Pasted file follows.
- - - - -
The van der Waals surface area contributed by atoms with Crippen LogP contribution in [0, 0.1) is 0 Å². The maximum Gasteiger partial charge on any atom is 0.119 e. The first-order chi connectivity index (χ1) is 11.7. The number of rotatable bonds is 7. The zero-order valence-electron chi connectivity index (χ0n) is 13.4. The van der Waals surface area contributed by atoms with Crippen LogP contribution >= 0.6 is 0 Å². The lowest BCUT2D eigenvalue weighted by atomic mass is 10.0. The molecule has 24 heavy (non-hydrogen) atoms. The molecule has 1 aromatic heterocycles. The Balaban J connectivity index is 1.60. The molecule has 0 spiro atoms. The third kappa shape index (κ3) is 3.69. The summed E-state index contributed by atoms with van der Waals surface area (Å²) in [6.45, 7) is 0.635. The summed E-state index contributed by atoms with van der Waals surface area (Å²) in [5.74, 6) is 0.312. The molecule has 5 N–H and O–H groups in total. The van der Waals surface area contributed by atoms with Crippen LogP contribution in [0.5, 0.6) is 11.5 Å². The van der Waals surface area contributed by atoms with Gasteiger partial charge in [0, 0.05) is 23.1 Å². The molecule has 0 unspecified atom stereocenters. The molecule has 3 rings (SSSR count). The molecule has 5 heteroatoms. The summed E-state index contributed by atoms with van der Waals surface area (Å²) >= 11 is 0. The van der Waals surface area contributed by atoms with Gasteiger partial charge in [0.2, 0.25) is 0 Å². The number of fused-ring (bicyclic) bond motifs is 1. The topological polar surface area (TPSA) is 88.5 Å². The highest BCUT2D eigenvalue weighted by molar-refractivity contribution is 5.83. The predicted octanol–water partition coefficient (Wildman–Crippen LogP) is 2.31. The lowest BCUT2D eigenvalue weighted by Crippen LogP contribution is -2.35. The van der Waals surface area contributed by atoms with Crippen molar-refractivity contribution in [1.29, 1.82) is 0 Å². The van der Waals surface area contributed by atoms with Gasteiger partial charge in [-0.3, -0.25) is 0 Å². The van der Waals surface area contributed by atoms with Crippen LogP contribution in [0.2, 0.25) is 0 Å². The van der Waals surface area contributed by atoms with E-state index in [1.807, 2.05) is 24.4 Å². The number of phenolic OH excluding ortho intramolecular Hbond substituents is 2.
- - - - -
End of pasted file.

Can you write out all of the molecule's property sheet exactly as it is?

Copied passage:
The van der Waals surface area contributed by atoms with Crippen LogP contribution in [0, 0.1) is 0 Å². The maximum Gasteiger partial charge on any atom is 0.119 e. The first-order chi connectivity index (χ1) is 11.7. The number of rotatable bonds is 7. The zero-order valence-electron chi connectivity index (χ0n) is 13.4. The van der Waals surface area contributed by atoms with Crippen LogP contribution >= 0.6 is 0 Å². The lowest BCUT2D eigenvalue weighted by atomic mass is 10.0. The molecule has 24 heavy (non-hydrogen) atoms. The molecule has 1 aromatic heterocycles. The Balaban J connectivity index is 1.60. The molecule has 0 spiro atoms. The third kappa shape index (κ3) is 3.69. The summed E-state index contributed by atoms with van der Waals surface area (Å²) in [6.45, 7) is 0.635. The summed E-state index contributed by atoms with van der Waals surface area (Å²) in [5.74, 6) is 0.312. The molecule has 5 N–H and O–H groups in total. The van der Waals surface area contributed by atoms with Crippen LogP contribution in [0.5, 0.6) is 11.5 Å². The van der Waals surface area contributed by atoms with Gasteiger partial charge in [0, 0.05) is 23.1 Å². The molecule has 0 unspecified atom stereocenters. The molecule has 3 rings (SSSR count). The molecule has 5 heteroatoms. The summed E-state index contributed by atoms with van der Waals surface area (Å²) >= 11 is 0. The van der Waals surface area contributed by atoms with Gasteiger partial charge in [0.2, 0.25) is 0 Å². The number of fused-ring (bicyclic) bond motifs is 1. The topological polar surface area (TPSA) is 88.5 Å². The highest BCUT2D eigenvalue weighted by molar-refractivity contribution is 5.83. The predicted octanol–water partition coefficient (Wildman–Crippen LogP) is 2.31. The lowest BCUT2D eigenvalue weighted by Crippen LogP contribution is -2.35. The van der Waals surface area contributed by atoms with Crippen molar-refractivity contribution in [1.29, 1.82) is 0 Å². The van der Waals surface area contributed by atoms with Gasteiger partial charge in [-0.3, -0.25) is 0 Å². The van der Waals surface area contributed by atoms with Crippen LogP contribution in [0.2, 0.25) is 0 Å². The van der Waals surface area contributed by atoms with E-state index in [1.807, 2.05) is 24.4 Å². The number of phenolic OH excluding ortho intramolecular Hbond substituents is 2.